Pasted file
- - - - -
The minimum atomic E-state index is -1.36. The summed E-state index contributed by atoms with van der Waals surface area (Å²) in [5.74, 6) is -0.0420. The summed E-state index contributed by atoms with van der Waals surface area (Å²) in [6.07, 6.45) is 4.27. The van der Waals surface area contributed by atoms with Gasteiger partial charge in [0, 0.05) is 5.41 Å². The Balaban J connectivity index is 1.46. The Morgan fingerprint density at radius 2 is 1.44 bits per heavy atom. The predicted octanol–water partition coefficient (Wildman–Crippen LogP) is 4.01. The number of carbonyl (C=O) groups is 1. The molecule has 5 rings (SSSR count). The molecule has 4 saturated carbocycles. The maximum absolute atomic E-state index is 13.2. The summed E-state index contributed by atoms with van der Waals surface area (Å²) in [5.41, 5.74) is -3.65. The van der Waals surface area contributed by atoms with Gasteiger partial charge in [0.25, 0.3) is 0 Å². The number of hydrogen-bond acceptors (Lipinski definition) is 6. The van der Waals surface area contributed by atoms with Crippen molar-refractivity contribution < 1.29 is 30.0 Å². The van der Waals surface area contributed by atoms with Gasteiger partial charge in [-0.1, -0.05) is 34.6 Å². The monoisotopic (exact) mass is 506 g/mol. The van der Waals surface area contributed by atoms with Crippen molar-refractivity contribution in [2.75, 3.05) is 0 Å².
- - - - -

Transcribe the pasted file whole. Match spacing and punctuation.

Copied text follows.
The minimum atomic E-state index is -1.36. The summed E-state index contributed by atoms with van der Waals surface area (Å²) in [5.74, 6) is -0.0420. The summed E-state index contributed by atoms with van der Waals surface area (Å²) in [6.07, 6.45) is 4.27. The van der Waals surface area contributed by atoms with Gasteiger partial charge in [0, 0.05) is 5.41 Å². The Balaban J connectivity index is 1.46. The Morgan fingerprint density at radius 2 is 1.44 bits per heavy atom. The predicted octanol–water partition coefficient (Wildman–Crippen LogP) is 4.01. The number of carbonyl (C=O) groups is 1. The molecule has 5 rings (SSSR count). The molecule has 4 saturated carbocycles. The maximum absolute atomic E-state index is 13.2. The summed E-state index contributed by atoms with van der Waals surface area (Å²) in [5.41, 5.74) is -3.65. The van der Waals surface area contributed by atoms with Gasteiger partial charge in [0.25, 0.3) is 0 Å². The number of hydrogen-bond acceptors (Lipinski definition) is 6. The van der Waals surface area contributed by atoms with Crippen molar-refractivity contribution < 1.29 is 30.0 Å². The van der Waals surface area contributed by atoms with Gasteiger partial charge in [-0.1, -0.05) is 34.6 Å². The monoisotopic (exact) mass is 506 g/mol. The van der Waals surface area contributed by atoms with Crippen molar-refractivity contribution in [2.75, 3.05) is 0 Å².